“Miss Rook, I am not an occultist,” Jackaby said. “I have a gift that allows me to see truth where others see the illusion–and there are many illusions. All the world’s a stage, as they say, and I seem to have the only seat in the house with a view behind the curtain.”
Newly arrived in New Fiddleham, New England, 1892, and in need of a job, Abigail Rook meets R. F. Jackaby, an investigator of the unexplained with a keen eye for the extraordinary–including the ability to see supernatural beings. Abigail has a gift for noticing ordinary but important details, which makes her perfect for the position of Jackaby’s assistant. On her first day, Abigail finds herself in the midst of a thrilling case: A serial killer is on the loose. The police are convinced it’s an ordinary villain, but Jackaby is certain it’s a nonhuman creature, whose existence the police–with the exception of a handsome young detective named Charlie Cane–deny.
Doctor Who meets Sherlock in William Ritter’s debut novel, which features a detective of the paranormal as seen through the eyes of his adventurous and intelligent assistant in a tale brimming with cheeky humor and a dose of the macabre.
First sentence: “It was late January, and New England wore a fresh coat of snow as I stepped along the gangplank to the shore.”
You know how Jackaby is said to share a likeness to Doctor Who and Sherlock? I can see it. Well, more of the Sherlock and Watson relationship, and not Doctor Who (but that’s just me). I enjoyed it! A lot! I appreciate books about detectives and the supernatural. Jackaby doesn’t fail to deliver the awesome. From start to finish, I was entranced by the story that I ended up staying wayyyyy past my bedtime to read it. Peculiar detective who focuses on the supernatural, a curious assistant who’s looking for a job and an adventure, and a serial killer on the loose? What’s not to like?
There are many reasons why you should read Jackaby, but let’s start with these:
Six Reasons Why You Should Read Jackaby
Sherlock + Watson relationship
This does not mean that the characters in this book are named Sherlock and Watson, just that the characters share a relationship that is very much similar to Sherlock and Watson. R. F. Jackaby is an unconventional investigator who deals with the abnormal and paranormal mysteries that plagues his city, and Abigail Rook, is a young British woman fresh off the boat from Europe, trying to find a job when she joins Jackaby on his cases as his assistant. I love that although Abigail can’t see what Jackaby can see, Abigail is still valuable to Jackaby, and Jackaby praises her ability to see the ordinary as extraordinary. (I may or may not have been choked up with emotions during that scene because it reminds me so much of Sherlock + Joan Watson’s relationship in Elementary.)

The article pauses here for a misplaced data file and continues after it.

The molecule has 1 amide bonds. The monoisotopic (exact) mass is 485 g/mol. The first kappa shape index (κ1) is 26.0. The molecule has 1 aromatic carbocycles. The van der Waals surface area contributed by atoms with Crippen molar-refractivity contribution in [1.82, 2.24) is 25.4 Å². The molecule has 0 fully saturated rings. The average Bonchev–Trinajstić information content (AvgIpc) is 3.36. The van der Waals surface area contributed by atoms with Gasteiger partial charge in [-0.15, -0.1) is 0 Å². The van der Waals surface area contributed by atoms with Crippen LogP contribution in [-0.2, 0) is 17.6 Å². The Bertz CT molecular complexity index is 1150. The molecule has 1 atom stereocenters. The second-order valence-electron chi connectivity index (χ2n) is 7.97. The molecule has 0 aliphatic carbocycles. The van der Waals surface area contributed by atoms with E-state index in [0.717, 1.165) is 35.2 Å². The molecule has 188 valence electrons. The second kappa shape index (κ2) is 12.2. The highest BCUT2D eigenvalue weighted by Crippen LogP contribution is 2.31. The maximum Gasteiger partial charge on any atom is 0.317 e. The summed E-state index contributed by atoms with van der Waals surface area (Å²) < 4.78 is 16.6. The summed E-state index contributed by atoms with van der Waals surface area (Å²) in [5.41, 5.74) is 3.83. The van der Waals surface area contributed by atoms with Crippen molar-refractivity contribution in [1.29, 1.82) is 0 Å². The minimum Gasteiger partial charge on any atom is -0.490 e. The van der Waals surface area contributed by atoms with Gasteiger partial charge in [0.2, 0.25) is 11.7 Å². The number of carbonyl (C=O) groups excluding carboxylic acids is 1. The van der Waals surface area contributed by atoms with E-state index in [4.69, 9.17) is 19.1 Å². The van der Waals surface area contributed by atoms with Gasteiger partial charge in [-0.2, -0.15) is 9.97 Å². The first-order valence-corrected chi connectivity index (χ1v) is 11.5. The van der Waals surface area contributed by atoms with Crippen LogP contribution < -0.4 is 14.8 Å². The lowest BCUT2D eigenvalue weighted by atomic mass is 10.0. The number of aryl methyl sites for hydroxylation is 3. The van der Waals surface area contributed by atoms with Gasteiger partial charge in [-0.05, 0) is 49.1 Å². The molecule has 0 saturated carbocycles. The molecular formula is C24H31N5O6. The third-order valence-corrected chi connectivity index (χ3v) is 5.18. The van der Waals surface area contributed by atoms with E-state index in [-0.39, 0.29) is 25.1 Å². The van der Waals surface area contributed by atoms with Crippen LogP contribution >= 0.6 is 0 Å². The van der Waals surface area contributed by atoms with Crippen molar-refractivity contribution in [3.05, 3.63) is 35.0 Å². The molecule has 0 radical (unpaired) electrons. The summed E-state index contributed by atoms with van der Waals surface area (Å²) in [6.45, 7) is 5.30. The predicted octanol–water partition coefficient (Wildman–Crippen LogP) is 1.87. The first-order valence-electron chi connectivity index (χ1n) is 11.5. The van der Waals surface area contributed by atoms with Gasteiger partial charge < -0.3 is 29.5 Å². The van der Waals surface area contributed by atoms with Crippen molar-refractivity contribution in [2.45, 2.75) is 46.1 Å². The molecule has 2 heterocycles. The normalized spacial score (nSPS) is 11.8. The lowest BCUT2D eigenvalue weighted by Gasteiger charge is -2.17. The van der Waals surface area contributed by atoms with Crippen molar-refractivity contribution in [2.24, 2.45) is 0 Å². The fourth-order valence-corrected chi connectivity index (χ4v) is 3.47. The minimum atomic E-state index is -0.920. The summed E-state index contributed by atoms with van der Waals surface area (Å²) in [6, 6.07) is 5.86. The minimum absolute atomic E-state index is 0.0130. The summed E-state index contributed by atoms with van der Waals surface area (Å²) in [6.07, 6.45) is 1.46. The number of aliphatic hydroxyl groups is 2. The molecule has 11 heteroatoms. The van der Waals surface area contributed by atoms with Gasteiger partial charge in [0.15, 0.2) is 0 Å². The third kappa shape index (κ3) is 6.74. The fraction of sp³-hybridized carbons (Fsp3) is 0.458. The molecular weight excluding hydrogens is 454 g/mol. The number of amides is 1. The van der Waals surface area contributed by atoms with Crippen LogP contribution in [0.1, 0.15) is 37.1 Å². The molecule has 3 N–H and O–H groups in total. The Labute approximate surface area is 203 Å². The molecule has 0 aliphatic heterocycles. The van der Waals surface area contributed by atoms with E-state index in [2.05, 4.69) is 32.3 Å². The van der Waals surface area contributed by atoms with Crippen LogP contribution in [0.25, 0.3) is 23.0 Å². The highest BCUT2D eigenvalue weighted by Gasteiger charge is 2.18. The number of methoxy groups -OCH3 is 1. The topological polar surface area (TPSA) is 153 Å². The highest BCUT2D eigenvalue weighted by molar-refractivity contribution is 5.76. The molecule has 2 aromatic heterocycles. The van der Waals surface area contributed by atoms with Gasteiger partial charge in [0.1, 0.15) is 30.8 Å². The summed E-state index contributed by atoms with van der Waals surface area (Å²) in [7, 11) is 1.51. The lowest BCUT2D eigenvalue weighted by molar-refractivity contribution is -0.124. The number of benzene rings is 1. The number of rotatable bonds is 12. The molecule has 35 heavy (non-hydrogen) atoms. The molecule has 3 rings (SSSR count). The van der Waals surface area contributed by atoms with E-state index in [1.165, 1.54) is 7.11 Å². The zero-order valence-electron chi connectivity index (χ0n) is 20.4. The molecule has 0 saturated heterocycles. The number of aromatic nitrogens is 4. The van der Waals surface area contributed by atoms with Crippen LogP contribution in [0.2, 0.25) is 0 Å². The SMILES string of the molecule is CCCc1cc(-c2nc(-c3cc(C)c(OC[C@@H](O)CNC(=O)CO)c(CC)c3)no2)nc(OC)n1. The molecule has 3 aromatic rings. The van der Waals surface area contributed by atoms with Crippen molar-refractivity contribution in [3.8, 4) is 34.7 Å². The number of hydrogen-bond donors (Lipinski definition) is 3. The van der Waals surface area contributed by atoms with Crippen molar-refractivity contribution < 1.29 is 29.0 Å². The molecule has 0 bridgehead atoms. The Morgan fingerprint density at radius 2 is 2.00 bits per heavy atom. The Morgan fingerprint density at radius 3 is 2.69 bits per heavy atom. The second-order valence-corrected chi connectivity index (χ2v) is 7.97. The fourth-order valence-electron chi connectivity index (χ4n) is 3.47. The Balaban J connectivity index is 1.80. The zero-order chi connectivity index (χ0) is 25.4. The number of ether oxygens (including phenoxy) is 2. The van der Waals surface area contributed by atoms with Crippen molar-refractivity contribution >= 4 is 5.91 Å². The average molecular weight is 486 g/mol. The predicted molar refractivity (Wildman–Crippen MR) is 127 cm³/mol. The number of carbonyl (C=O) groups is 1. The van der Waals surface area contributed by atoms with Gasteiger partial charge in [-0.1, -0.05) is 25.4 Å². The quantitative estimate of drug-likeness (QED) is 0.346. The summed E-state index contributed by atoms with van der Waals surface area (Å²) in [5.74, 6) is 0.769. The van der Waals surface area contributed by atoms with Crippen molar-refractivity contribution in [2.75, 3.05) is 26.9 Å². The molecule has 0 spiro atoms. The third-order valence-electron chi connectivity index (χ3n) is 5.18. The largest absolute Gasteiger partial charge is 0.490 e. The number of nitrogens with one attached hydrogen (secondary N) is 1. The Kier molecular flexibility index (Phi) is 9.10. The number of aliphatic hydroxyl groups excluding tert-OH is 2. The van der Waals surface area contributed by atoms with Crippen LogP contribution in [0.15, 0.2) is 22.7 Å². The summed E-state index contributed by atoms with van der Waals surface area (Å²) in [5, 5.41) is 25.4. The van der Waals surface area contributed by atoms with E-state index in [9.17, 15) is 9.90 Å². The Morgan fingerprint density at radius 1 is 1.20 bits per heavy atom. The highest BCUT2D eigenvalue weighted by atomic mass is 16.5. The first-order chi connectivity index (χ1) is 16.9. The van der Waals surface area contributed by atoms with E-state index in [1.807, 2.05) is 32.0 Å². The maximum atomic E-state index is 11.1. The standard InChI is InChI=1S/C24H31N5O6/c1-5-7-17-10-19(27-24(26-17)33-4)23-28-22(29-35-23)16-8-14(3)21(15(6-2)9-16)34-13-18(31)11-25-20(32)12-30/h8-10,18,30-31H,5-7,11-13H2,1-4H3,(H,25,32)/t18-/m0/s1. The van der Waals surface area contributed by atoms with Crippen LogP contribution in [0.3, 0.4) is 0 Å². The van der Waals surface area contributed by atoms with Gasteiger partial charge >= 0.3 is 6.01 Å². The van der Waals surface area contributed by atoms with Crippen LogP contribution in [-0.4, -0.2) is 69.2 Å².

But of course, like any Sherlock and Watson relationship, there must be some put-downs. Jackaby doesn’t indulge Abigail in her “crazy” ideas; he usually casts them off as being ridiculous, but Abigail never takes it to heart. That girl can hold her own.
Abigail is a curious soul. An incredibly brave, hardworking, and independent young woman. She wants to go wherever the adventure is. First, it was to college, then it was to wherever dinosaur bones are (she has a love for archaeology), and then it was to America where she foundJackaby. I want to be Abigail because she goes in search of her interests and love, not the least bit scared of the unknown. She has her set ideas of life. Plus, she knocks a few people off their pedestal when they make remarks that are not at all welcomed. Abigail, be still my heart.
Subtle bits of humor here and there. It’s mainly due to Jackaby’s quirks (like his organizational habits) and Abigail’s outlandish assumptions, but it’s all in good fun. It isn’t humor that’s out of place; it helps define the characters a bit. You will surely release a small chuckle or break out into a smile.
They are cool, okay? Supernatural creatures are absolutely fascinating and somewhat scary too (because I keep thinking about what if they were real. Eeeeek. I’m easily scared). Each creature has such a rich background; I just want to read more about them. Who wouldn’t want to read about banshees, trolls, and kobolds?
None whatsoever! Not between Jackaby and Abigail, or anybody else with Abigail. That’s a total win in my book! You may squint and see something, but it really isn’t anything to be concerned about. Abigail’s human. She can find people attractive. So don’t worry if you don’t want romance in this book because there is none in this book.
Because I said so.